BACKGROUND: Post-partum haemorrhage is the leading cause of maternal deaths in Mozambique. In 2015, the Mozambican Ministry of Health launched the National Strategy for the Prevention of Post-Partum Haemorrhage at the Community Level. The strategy included the distribution of misoprostol to women in advance at antenatal care and via Traditional Birth Attendants who directly administer the medication. The study explores the role of Traditional Birth Attendants in the misoprostol program and the views of women who used misoprostol to prevent post-partum haemorrhage. METHODS: This descriptive study collected data through in-depth interviews and focus group discussions. Traditional Birth Attendants between the ages of 30-70 and women of reproductive age participated in the study. Data was collected between June-October 2017 in Inhambane and Nampula Provinces. Line by line thematic analysis was used to interpret the data using Nvivo (v.11). RESULTS: The majority of TBAs in the study were satisfied with their role in the misoprostol program and were motivated to work with the formal health system to encourage women to access facility based births. Women who used misoprostol were also satisfied with the medication and encouraged family and friends to access it when needed. Women in the community and Traditional Birth Attendants requested assistance with transportation to reach the health facility to avoid home births. CONCLUSIONS: This study contributes to the evidence base that Traditional Birth Attendants are an appropriate channel for the distribution of misoprostol for the prevention of post-partum haemorrhage at the community level. More support and resources are needed to ensure Traditional Birth Attendants can assist women to have safe births when they are unable to reach the health facility. A consistent supply of misoprostol is needed to ensure women at the community level receive this life saving medication.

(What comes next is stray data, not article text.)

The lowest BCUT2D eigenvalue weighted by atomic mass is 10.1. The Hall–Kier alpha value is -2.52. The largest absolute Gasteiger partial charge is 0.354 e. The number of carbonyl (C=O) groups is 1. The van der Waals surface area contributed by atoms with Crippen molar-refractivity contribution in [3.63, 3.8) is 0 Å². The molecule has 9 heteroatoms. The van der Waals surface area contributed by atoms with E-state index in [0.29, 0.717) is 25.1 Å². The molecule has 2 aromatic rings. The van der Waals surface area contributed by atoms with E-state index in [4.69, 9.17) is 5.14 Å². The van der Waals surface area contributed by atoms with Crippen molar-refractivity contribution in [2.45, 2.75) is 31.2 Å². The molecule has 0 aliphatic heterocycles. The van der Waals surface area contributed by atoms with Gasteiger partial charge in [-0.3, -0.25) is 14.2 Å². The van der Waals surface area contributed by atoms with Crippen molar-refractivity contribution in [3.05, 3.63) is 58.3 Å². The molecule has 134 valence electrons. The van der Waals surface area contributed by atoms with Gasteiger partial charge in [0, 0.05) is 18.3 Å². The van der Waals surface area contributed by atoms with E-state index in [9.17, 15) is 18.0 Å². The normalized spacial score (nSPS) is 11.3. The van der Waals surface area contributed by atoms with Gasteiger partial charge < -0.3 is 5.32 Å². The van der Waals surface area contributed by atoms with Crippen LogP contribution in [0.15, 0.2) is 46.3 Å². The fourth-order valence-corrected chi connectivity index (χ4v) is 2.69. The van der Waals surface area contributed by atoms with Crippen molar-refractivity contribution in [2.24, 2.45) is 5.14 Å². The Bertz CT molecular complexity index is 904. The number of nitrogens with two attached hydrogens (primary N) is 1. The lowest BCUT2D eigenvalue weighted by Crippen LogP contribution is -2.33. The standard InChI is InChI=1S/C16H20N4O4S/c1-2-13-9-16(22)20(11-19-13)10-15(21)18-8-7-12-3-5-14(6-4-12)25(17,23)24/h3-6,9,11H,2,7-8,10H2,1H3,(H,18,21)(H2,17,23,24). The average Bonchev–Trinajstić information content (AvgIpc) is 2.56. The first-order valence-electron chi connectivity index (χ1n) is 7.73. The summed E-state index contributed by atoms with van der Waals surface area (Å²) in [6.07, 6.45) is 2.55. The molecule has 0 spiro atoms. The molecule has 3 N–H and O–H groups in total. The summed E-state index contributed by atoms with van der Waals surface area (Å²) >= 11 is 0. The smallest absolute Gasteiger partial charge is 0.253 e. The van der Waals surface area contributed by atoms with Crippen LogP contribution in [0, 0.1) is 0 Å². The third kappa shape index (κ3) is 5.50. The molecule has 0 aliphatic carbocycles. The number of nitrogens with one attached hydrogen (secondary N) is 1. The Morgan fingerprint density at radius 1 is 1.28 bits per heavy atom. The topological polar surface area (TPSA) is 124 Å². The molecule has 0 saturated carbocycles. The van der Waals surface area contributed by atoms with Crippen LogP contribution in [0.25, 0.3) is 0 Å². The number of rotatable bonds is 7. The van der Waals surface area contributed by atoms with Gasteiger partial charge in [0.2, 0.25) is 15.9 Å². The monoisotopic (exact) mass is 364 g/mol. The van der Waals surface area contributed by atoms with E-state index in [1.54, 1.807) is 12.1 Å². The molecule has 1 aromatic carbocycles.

KH is undertaking her PhD at Menzies School of Health Research at Charles Darwin University. This study was part of her PhD thesis. KH was a recipient of a Research Training Program Scholarship from the Australian Government. Funding from this scholarship was used to undertake this research.